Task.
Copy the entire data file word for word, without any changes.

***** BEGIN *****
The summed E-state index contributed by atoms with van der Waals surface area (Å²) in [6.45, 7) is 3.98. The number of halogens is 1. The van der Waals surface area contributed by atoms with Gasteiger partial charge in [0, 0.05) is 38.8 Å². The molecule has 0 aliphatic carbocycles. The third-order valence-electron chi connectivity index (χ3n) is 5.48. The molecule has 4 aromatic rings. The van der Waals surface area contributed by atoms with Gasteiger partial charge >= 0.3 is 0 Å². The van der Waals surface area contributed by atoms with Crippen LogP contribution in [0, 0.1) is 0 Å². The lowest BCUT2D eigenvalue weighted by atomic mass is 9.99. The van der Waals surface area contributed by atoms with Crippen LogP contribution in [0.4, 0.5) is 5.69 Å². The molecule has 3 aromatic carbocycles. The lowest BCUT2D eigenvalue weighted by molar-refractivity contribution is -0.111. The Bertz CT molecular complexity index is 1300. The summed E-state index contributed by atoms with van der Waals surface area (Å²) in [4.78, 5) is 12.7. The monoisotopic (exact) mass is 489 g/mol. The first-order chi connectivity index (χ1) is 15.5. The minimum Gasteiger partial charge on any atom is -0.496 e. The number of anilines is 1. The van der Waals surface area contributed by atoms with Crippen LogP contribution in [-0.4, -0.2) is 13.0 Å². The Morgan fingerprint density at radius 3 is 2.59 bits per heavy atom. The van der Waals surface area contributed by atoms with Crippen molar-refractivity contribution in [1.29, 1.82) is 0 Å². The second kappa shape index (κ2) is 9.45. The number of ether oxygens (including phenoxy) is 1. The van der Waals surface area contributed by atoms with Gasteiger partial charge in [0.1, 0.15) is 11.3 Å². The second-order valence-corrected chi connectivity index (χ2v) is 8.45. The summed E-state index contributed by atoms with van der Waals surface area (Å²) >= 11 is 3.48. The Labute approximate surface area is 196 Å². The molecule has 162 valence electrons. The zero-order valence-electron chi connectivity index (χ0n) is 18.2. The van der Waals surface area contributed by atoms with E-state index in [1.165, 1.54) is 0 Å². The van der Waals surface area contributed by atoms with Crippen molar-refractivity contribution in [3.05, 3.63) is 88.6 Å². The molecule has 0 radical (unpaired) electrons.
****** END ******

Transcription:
The summed E-state index contributed by atoms with van der Waals surface area (Å²) in [6.45, 7) is 3.98. The number of halogens is 1. The van der Waals surface area contributed by atoms with Gasteiger partial charge in [0, 0.05) is 38.8 Å². The molecule has 0 aliphatic carbocycles. The third-order valence-electron chi connectivity index (χ3n) is 5.48. The molecule has 4 aromatic rings. The van der Waals surface area contributed by atoms with Gasteiger partial charge >= 0.3 is 0 Å². The van der Waals surface area contributed by atoms with Crippen LogP contribution in [0, 0.1) is 0 Å². The lowest BCUT2D eigenvalue weighted by atomic mass is 9.99. The van der Waals surface area contributed by atoms with Crippen LogP contribution in [0.4, 0.5) is 5.69 Å². The molecule has 3 aromatic carbocycles. The lowest BCUT2D eigenvalue weighted by molar-refractivity contribution is -0.111. The Bertz CT molecular complexity index is 1300. The summed E-state index contributed by atoms with van der Waals surface area (Å²) in [4.78, 5) is 12.7. The monoisotopic (exact) mass is 489 g/mol. The first-order chi connectivity index (χ1) is 15.5. The minimum Gasteiger partial charge on any atom is -0.496 e. The number of anilines is 1. The van der Waals surface area contributed by atoms with Crippen LogP contribution in [-0.4, -0.2) is 13.0 Å². The Morgan fingerprint density at radius 3 is 2.59 bits per heavy atom. The van der Waals surface area contributed by atoms with Crippen molar-refractivity contribution in [1.29, 1.82) is 0 Å². The second kappa shape index (κ2) is 9.45. The number of ether oxygens (including phenoxy) is 1. The van der Waals surface area contributed by atoms with Gasteiger partial charge in [0.1, 0.15) is 11.3 Å². The second-order valence-corrected chi connectivity index (χ2v) is 8.45. The summed E-state index contributed by atoms with van der Waals surface area (Å²) >= 11 is 3.48. The Labute approximate surface area is 196 Å². The molecule has 162 valence electrons. The zero-order valence-electron chi connectivity index (χ0n) is 18.2. The van der Waals surface area contributed by atoms with E-state index in [1.165, 1.54) is 0 Å². The van der Waals surface area contributed by atoms with Crippen molar-refractivity contribution in [3.05, 3.63) is 88.6 Å². The molecule has 0 radical (unpaired) electrons.